Abu Dhabi: Abu Dhabi will begin taking quicker action against vandals and other people found destroying public property following new amendments to its General Appearance Law.
The amendment to Law No 2 of 2012 concerning the Maintenance of General Appearance, Health and Public Harmony was announced on Tuesday, July 12 municipal regulator, the Department of Municipalities and Transport (DMT) , and it allows the DMT to slap fines on vandals. In the past, fines were decided upon by the Public Prosecution after being referred to the authority by the DMT.
The new amendment also enables the DMT to offer settlements and discounts of up to 25 per cent of the fine value to offenders, as long as the fine is paid within 60 days of the settlement offer. Violators can also file grievances regarding violations with the relevant municipal administrations, which is intended to safeguard rights.
“The amended General Appearance Law provide clear direction for DMT to implement the stipulations set for protecting the appearance of the emirate, and to monitor and control irregularities. It represents a crucial step that directly contributes to the lives of Abu Dhabi residents, and improves their ability to accomplish their aspirations in all aspects of life. It will build on Abu Dhabi's decades of success in developing cities and sustainable infrastructure. Thanks to the vision and continuous support of the leadership, we will be able to enhance the quality of life for all residents of the emirate of Abu Dhabi," said Falah Al Ahbabi, DMT chairman.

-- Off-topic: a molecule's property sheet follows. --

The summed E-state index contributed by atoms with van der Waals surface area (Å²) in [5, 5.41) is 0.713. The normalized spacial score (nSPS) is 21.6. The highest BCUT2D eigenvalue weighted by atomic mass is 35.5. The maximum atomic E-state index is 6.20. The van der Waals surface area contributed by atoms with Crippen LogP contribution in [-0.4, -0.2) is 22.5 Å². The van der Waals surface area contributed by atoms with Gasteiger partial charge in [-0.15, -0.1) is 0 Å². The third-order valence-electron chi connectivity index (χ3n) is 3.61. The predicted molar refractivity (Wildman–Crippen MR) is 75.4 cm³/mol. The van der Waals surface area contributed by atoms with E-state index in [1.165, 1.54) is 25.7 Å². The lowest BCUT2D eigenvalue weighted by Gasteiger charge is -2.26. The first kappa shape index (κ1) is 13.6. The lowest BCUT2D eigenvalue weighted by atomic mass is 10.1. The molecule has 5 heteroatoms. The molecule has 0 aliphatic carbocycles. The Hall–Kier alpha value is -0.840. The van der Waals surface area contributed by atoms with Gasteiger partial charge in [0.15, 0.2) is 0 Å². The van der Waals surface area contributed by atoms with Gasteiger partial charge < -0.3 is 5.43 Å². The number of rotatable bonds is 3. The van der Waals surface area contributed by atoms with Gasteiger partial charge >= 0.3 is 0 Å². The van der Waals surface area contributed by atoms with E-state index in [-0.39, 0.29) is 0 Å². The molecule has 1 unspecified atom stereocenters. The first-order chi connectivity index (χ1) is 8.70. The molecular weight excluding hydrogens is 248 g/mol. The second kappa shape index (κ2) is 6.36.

Maintaining public spaces
Law No 2 of 2012 prohibits any activity that could adversely impact the appearance, cultural, architectural, or aesthetic features of public areas in the emirate, such as green spaces, walkways, buildings, marketplaces, and public roads. It also aims to eliminate noise or disturbance, including any behaviours that interfere with others' freedoms and accesses.
It is typically invoked in cases where residents and visitors damage public property and assets, such as drawing unlicensed graffiti on public facades or abandoning vehicles in public parking lots.
Modifying the functional conditions for implementing Law No 2 of 2012, the amendment converts the statutory fines that could be imposed under it to administrative fines. Administrative fines are typically quicker to impose.
The DMT will also have flexibility to determine the amount of the fine based on the severity of the offence, and it can now charge the offender for the cost of maintenance and construction works.
The DMT said that the changed law will enhance wellbeing in residential neighbourhoods of the emirate, and strengthen enforcement mechanisms.